God created children to be who they are. He created our brains. So, no children should never be expected to obey immediately all the time. Now, if there is an emergency or a good reason for immediate cooperation (I really dislike using obedience within the parent-child relationship because we’re not God and are mere sinners. Cooperation should be our aim within the parent-child relationship.), then we need to tell the child why and be prepared to help the child cooperate.

Let’s do our best not to thrust sin onto our children before they are truly capable of resisting it. Let us get the Word of God into their hearts instead! After all, it’s Jesus who gives all of us victory over our sin, not punishment.

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The Yoke, The Pointing Finger, and The Judge

Isaiah 58:6-10

“Is this not the fast which I choose,
To loosen the bonds of wickedness,
To undo the bands of the yoke,
And to let the oppressed go free
And break every yoke?
“Is it not to divide your bread with the hungry
And bring the homeless poor into the house;
When you see the naked, to cover him;
And not to hide yourself from your own flesh?
“Then your light will break out like the dawn,
And your recovery will speedily spring forth;
And your righteousness will go before you;
The glory of the Lord will be your rear guard.
“Then you will call, and the Lord will answer;
You will cry, and He will say, ‘Here I am.’
If you remove the yoke from your midst,
The pointing of the finger and speaking wickedness,
And if you give yourself to the hungry
And satisfy the desire of the afflicted,
Then your light will rise in darkness
And your gloom will become like midday.”

This passage shows God wants to break the yoke of oppression which He did through Jesus. In fact, Jesus said, “For My yoke is easy and My burden is light” (Matthew11:30, NASB). Yet, many Christians do the exact opposite of what Isaiah 58:6-10 tells us to do.

Christians point their fingers at others, especially children. Christians put the yoke of oppression on others, especially children. And Christians judge!

I have been guilty of pointing fingers and judging myself. I am far from perfect.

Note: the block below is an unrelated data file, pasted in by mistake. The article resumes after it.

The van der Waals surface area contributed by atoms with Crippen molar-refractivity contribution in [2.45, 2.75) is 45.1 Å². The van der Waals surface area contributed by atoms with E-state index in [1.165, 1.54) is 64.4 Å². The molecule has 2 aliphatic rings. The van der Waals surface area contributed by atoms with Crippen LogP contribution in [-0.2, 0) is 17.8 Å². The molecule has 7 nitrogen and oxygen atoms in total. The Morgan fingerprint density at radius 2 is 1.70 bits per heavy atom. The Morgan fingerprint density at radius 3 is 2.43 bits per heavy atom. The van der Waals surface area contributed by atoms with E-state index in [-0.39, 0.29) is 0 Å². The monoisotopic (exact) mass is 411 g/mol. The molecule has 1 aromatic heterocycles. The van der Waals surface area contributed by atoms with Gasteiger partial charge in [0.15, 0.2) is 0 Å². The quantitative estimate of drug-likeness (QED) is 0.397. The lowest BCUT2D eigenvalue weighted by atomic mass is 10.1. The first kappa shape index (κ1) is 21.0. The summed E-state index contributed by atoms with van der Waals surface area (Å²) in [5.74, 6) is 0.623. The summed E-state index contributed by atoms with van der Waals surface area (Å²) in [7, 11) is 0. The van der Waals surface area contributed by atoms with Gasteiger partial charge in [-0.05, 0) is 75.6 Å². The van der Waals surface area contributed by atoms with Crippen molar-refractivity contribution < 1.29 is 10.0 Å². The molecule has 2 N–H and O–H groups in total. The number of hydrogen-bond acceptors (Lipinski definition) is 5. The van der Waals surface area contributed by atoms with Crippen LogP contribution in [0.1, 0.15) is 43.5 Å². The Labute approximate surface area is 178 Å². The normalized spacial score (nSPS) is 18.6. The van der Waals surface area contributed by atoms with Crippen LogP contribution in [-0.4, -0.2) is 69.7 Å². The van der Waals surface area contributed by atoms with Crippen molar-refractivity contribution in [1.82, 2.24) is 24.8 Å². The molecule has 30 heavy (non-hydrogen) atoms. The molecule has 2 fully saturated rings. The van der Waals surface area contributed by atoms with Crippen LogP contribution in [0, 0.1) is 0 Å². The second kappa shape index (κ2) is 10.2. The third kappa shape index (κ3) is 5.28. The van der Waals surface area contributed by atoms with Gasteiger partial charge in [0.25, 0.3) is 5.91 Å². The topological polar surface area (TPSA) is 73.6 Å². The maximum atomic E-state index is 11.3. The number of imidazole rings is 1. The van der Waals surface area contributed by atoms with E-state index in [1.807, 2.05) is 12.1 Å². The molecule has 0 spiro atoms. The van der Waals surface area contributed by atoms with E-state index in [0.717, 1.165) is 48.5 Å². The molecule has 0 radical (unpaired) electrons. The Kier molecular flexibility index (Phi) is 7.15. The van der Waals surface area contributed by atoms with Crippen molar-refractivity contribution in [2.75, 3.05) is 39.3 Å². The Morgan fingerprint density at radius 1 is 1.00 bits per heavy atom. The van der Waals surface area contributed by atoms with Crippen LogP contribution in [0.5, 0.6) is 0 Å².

Of course, before I get into how we do this with children, I need to comment about the most recent ways Christians are pointing fingers, placing the yoke of oppression onto others, and are judging. This week the U.S. Supreme Court ruled that gay marriage should be allowed in every state. This has Facebook going nuts. Many Christians are angry. People are arguing. Memes are going around. And many profile pictures have rainbows on them.

I’ve stayed out of it for the most part except for commenting on a few friends’ posts.

I believe the act of engaging in homosexual acts is a sin according to the Bible. I believe that marriage is between a man and a woman as even Jesus reiterated in Matthew 19:4-6. Marriage is a symbol of the covenant between God and the Church, therefore, it is Holy Matrimony. That being said, this is not a Christian nation. I’m not sure if it was ever really founded on Christian principles. What this country was founded on is freedom. That includes freedom of religion. I am free to follow Jesus and worship Him openly. There is a reason for the separation of church and state. The government has no business telling us what religion or deity to follow.

Allowing gays to marry is simply giving them freedom. Do I agree with that lifestyle? No. Is it my job to push my Biblical belief onto them? No.

I am not condoning the lifestyle of homosexuality. But, God gives us free will. They are free to live how they want. They’ll never enter into Holy Matrimony, but since this is a free country and as long as they’re not hurting anyone but themselves, I believe they should have equal rights.

If we want them to come to Jesus, we need to love them as Jesus does. We are all sinners. Stop judging, pointing fingers, and placing the yoke of oppression on them and just give them grace and love. They already know we disagree. Instead of making this such a huge deal, why not quietly show them love by remaining peaceful? It doesn’t mean we condone it. It just means we be Jesus to them.

Now, when it comes to children, many Christians also put the yoke of oppression on them, point their fingers at them, and judge them.

The primary way we put the yoke of oppression on children is putting unrealistic, unattainable expectations on them. Expecting infants to sleep through the night is unrealistic and unattainable. Expecting toddlers to control their impulses and emotions is unattainable and unrealistic. Expecting children to cheerfully obey the first time is also unattainable and unrealistic. Christians who have unrealistic, developmentally inappropriate expectations of children oppress them because they do not allow them to be children. They force children to be someone they’re not. Children are not free.